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Towards an enantioselective synthesis of Plakortide P and its application to the development of drugs for the treatment of Chagas disease

Final Report Summary - PLAKORTIDE (Towards an enantioselective synthesis of Plakortide P and its application to the development of drugs for the treatment of Chagas disease)

Chagas disease, African sleeping sickness and leishmaniasis are all examples of orphan diseases, so named because of the overall lack of attention given to them by major pharmaceutical companies. This is often in spite of the fact that many millions of people may be affected by these diseases worldwide. The infectious agent of Chagas disease is Trypanosoma cruzi, which is closely related to the parasites which cause African sleeping sickness and leishmaniasis. The parasite usually enters the bloodstream of mammals through blood-sucking insects e.g. assassin bugs. Between 8 to 11 million people in Mexico, Central America, and South America are estimated to have Chagas disease, most of whom do not know they are infected. If untreated, infection is lifelong and can be life threatening. The acute phase of the disease is characterised by symptoms such as fever, fatigue, body aches, headache, rash, loss of appetite, diarrhoea, and vomiting. In the chronic phase, the disease may result in cardiac complications, such as heart failure, or intestinal complications. The average life-time risk of developing one or more of these complications is about 30% with a fatality rate of around 50,000 people per annum. The overall goal of this project is to develop new synthetic routes to chiral cycloperoxides, compounds which are known to be active against T. cruzi, the causative agent in Chagas disease.

The specific aim of this project is to answer the following questions: 1) Can the enantioselective peroxidation of unsaturated ketones be developed and applied to a synthesis of chiral cycloperoxides? 2) Can this methodology be applied to other cycloperoxides including those with anti-malarial activity? 3) Can high potency analogues be synthesised through modification of the major side chain of these cycloperoxides and will stabilisation of radical metabolites lead to novel analogues with improved activity? 4) Can such analogues provide insights into the structure activity relationship of these cycloperoxides?

Over the course of this project, we have made a number of significant finding, key amongst which are:
i. The development of a new methodology for determining the enantiomeric excess of beta-peroxyacids by derivitisation with methyl D-mandelate.
ii. Optimisation of the cinchona-based catalyst system for the asymmetric peroxidation of unsaturated aldehydes, with an increase of enantioselectivity from 33% to 72%.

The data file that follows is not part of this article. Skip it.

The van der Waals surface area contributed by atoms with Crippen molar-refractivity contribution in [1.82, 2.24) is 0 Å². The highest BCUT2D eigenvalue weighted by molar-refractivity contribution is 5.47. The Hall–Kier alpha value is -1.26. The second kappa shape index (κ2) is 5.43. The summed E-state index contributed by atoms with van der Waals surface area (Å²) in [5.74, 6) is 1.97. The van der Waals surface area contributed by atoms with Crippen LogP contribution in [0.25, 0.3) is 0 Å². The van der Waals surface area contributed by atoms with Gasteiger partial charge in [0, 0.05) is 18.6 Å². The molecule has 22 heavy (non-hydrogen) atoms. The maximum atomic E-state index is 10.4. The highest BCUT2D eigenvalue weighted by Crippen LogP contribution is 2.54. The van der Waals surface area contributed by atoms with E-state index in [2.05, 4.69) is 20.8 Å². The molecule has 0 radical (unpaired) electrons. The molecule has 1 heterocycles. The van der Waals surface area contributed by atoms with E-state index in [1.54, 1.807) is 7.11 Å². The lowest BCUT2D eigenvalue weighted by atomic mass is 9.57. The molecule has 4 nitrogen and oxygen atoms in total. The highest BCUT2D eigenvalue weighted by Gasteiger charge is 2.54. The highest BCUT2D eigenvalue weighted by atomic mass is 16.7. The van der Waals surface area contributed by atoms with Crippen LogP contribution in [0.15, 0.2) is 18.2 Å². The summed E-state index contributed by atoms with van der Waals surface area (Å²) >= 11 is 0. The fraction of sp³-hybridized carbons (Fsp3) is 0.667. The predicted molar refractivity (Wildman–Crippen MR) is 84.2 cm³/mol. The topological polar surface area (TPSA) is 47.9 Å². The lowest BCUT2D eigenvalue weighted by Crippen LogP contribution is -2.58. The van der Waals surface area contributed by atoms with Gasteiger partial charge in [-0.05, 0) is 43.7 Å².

iii. Development of a wholly novel prolinol ether-based catalyst system for the asymmetric peroxidation of unsaturated aldehydes, with ees in excess of 90%.
iv. Development of a novel silver-mediated cyclisation of butylperoxides to afford chiral 5-membered cycloperoxides.
v. Development of a related approach for the preparation of chiral 6-membered cycloperoxides
vi. Development of synthetic route for the incorporation and modification of different sidechains to the cycloperoxide core, including those based on Plakinic acid, a compound with known antiparasitic effects.


Having overcome a number of challenging obstacles in the synthesis of these compounds, we have now developed a robust methodology for the preparation and modification of chiral cycloperoxides. We expect to have a number of compounds available for biological testing by our partners in the University of East Anglia within the next 12 months.

This project has been very beneficial to our research group, allowing us to bring a highly experienced Indian postdoctoral fellow to expand into the exciting area of organocatalysis and its application to the development of new drugs for neglected diseases. In addition to the skills and knowledge brought by the fellow to our group, he has also acted as a mentor to other students over the period of the fellowship and this has been an invaluable experience for them. The work has been highly productive scientifically, with a recent publication in the peer-reviewed journal ‘RSC Advances’ as well conference publications at the North West Organic Chemistry Symposium Liverpool in 2012 and the 65th Irish Universities Chemistry Research Colloquium Dublin, Ireland 2013. The contribution of the fellow has acknowledged at the “Ireland Champions of EU Research” event in June 2012. Furthermore, on foot of this research, we have been able to draw down additional funding for a four year PhD scholarship from the Irish Research Council to continue this project.

The transfer of knowledge aspect of this IIF fellowship has not only been from India to the EU, but also in the opposite direction. The IIF fellow has completed a number of training modules over the course of his fellowship, many of which have an emphasis on transferable skills in the areas of both research and teaching. These are lifelong skills which he can take back to India. We also intend to develop an Ireland-India collaboration involving the future transfer of students between India and Ireland, as well as sharing our research infrastructure in Ireland with India. Indeed, we have already recruited an Indian PhD student through the fellow's network of contacts to continue on this work.

The challenging, interesting and rewarding basic science which this IIF fellowship has enabled us to carry out over this 24 months period lays the groundwork for the future development of compounds which could have a highly beneficial impact on many millions of lives. We are determined to bring this work to a successful conclusion and are confident that we will achieve this outcome in the not too distant future.